On the charge of immorality, the findings and recommendations of both the Investigating Judge and the OCA are well-taken, except for the recommended penalty of dismissal from service which is not in accordance with the Uniform Rules on Administrative Cases in the Civil Service.14
As found by the Investigating Judge and the OCA, complainant was able to substantiate the charge of immorality against the respondents. In his testimony, complainant affirmed the material allegations in his sworn statements. The incriminating pictures submitted by complainant clearly showed the intimate relationship between respondents and belied respondent Gibas’ claim that they are just friends. The images of the half-naked respondent Lintao with only a towel wrapped around his waist, found in respondent Gibas’ digital camera, further support complainant’s allegation of respondents’ illicit relationship.
Court employees should maintain moral righteousness and uprightness in their professional and private conduct to preserve the integrity and dignity of the courts of justice.15 Court personnel should avoid any act of impropriety which tarnishes the honor and dignity of the Judiciary, thus:
Every employee of the judiciary should be an example of integrity, uprightness and honesty. Like any public servant, he must exhibit the highest sense of honesty and integrity not only in the performance of his official duties but in his personal and private dealings with other people, to preserve the court’s good name and standing. It cannot be overstressed that the image of a court of justice is mirrored in the conduct, official and otherwise, of the personnel who work thereat, from the judge to the lowest of its personnel. Court employees have been enjoined to adhere to the exacting standards of morality and decency in their professional and private conduct in order to preserve the good name and integrity of courts of justice.16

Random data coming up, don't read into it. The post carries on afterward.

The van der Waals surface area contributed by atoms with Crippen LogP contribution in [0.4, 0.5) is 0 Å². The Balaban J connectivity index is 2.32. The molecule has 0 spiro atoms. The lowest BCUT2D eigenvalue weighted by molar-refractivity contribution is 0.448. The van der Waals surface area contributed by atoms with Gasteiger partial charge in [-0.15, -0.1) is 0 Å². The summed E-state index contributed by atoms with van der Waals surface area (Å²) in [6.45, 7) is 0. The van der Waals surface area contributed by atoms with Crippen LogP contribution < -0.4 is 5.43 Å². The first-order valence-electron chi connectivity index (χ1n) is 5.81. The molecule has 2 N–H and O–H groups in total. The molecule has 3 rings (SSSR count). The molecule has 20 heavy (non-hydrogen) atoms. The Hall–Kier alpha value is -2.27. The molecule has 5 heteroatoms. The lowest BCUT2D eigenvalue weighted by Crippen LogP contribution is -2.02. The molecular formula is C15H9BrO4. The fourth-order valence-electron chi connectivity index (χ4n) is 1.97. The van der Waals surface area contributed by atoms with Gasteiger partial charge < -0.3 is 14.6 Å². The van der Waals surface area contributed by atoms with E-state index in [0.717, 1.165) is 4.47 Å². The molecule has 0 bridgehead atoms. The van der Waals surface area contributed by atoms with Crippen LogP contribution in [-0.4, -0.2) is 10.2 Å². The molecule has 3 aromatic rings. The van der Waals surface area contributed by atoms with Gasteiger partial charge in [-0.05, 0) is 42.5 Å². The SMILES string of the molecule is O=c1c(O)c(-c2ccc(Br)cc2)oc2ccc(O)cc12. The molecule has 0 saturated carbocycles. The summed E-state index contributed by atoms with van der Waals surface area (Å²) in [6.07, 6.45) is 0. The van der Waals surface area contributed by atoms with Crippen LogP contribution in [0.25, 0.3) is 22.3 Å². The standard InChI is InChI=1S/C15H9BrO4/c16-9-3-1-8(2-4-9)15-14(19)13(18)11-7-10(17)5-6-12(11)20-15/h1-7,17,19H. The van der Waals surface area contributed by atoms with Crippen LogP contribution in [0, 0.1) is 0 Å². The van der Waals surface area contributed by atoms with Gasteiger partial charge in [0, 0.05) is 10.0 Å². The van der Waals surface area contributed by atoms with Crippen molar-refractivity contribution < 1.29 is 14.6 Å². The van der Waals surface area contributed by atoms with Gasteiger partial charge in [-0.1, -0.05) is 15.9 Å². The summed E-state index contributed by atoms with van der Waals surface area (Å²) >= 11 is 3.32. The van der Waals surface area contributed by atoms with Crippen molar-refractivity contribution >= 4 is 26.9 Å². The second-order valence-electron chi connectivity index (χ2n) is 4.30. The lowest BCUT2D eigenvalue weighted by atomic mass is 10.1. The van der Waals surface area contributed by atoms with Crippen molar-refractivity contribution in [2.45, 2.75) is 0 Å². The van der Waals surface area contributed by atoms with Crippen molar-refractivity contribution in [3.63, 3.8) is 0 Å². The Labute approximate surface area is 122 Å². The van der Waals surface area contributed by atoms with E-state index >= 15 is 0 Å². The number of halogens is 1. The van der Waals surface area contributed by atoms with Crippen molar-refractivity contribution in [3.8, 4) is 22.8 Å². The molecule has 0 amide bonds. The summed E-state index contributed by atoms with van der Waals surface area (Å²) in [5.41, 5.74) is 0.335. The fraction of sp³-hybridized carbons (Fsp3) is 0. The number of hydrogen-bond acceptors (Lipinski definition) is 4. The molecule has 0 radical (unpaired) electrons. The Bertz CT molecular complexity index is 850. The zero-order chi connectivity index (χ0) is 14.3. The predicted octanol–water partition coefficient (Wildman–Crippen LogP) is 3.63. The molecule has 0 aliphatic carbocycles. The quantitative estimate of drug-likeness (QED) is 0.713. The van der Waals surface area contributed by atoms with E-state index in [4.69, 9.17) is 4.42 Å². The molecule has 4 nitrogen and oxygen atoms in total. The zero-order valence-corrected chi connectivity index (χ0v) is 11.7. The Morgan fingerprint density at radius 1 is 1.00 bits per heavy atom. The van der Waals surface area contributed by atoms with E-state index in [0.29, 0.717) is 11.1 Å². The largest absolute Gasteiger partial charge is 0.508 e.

Respondent Gibas failed to refute the charge filed against her and respondent Lintao. In fact, respondent Gibas chose not to testify during the hearing of the administrative matter scheduled on 25 February 2010 and held in the office of the Investigating Judge, which respondent Gibas attended. Even the counsel of respondent Gibas did not cross examine complainant on the main points of his testimony but merely questioned complainant whether he received the motion to dismiss filed by respondent Gibas.
Under Section 52(A)(15), Rule IV of the Uniform Rules on Administrative Cases in the Civil Service,17 disgraceful and immoral conduct is classified as a grave offense for which the imposable penalty for the first offense is six months and one day to one year while the penalty for the second offense is dismissal.
Thus, in several cases,18 the Court suspended for six months and one day the respondents found guilty of immorality, taking into consideration that it was their first offense.
Similarly, this is the first offense for respondent Gibas. Hence, the Court deems the recommended penalty of dismissal inappropriate. In accordance with the prescribed penalty in the Uniform Rules on Administrative Cases in the Civil Service, the penalty of six months and one day is sufficient considering that this is respondent Gibas’ first offense for immorality.